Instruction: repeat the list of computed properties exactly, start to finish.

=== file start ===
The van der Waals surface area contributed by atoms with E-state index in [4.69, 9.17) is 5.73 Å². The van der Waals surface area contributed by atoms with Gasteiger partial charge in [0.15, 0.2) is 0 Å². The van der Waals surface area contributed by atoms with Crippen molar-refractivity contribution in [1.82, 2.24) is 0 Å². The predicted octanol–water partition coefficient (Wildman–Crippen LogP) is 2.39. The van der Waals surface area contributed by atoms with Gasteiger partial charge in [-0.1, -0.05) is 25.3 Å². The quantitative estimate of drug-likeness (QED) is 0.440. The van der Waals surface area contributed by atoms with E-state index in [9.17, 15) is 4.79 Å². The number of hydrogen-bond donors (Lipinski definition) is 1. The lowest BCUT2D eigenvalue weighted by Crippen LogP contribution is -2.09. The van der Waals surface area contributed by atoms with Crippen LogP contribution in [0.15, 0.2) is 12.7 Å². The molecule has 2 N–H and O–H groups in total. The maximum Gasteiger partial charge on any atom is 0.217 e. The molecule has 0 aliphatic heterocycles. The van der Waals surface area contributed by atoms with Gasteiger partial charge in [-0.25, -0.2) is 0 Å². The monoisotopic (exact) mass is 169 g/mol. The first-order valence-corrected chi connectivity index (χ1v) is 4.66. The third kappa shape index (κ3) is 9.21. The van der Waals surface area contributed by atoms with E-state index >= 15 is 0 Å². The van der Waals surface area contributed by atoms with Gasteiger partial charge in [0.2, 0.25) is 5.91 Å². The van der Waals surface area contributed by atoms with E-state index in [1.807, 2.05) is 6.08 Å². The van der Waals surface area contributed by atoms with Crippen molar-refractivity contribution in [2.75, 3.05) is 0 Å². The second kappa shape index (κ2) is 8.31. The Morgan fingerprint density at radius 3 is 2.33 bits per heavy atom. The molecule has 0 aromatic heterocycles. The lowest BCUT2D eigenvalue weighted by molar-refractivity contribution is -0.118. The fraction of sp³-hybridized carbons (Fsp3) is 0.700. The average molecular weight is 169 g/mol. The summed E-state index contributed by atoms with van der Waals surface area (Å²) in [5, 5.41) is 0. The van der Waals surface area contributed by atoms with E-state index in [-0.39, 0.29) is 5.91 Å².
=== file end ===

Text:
The van der Waals surface area contributed by atoms with E-state index in [4.69, 9.17) is 5.73 Å². The van der Waals surface area contributed by atoms with Gasteiger partial charge in [0.15, 0.2) is 0 Å². The van der Waals surface area contributed by atoms with Crippen molar-refractivity contribution in [1.82, 2.24) is 0 Å². The predicted octanol–water partition coefficient (Wildman–Crippen LogP) is 2.39. The van der Waals surface area contributed by atoms with Gasteiger partial charge in [-0.1, -0.05) is 25.3 Å². The quantitative estimate of drug-likeness (QED) is 0.440. The van der Waals surface area contributed by atoms with E-state index in [9.17, 15) is 4.79 Å². The number of hydrogen-bond donors (Lipinski definition) is 1. The lowest BCUT2D eigenvalue weighted by Crippen LogP contribution is -2.09. The van der Waals surface area contributed by atoms with Crippen LogP contribution in [0.15, 0.2) is 12.7 Å². The molecule has 2 N–H and O–H groups in total. The maximum Gasteiger partial charge on any atom is 0.217 e. The molecule has 0 aliphatic heterocycles. The van der Waals surface area contributed by atoms with Gasteiger partial charge in [-0.25, -0.2) is 0 Å². The monoisotopic (exact) mass is 169 g/mol. The first-order valence-corrected chi connectivity index (χ1v) is 4.66. The third kappa shape index (κ3) is 9.21. The van der Waals surface area contributed by atoms with E-state index >= 15 is 0 Å². The van der Waals surface area contributed by atoms with Gasteiger partial charge in [0.2, 0.25) is 5.91 Å². The van der Waals surface area contributed by atoms with E-state index in [1.807, 2.05) is 6.08 Å². The van der Waals surface area contributed by atoms with Crippen molar-refractivity contribution in [2.75, 3.05) is 0 Å². The second kappa shape index (κ2) is 8.31. The Morgan fingerprint density at radius 3 is 2.33 bits per heavy atom. The molecule has 0 aromatic heterocycles. The lowest BCUT2D eigenvalue weighted by molar-refractivity contribution is -0.118. The fraction of sp³-hybridized carbons (Fsp3) is 0.700. The average molecular weight is 169 g/mol. The summed E-state index contributed by atoms with van der Waals surface area (Å²) in [5, 5.41) is 0. The van der Waals surface area contributed by atoms with E-state index in [-0.39, 0.29) is 5.91 Å².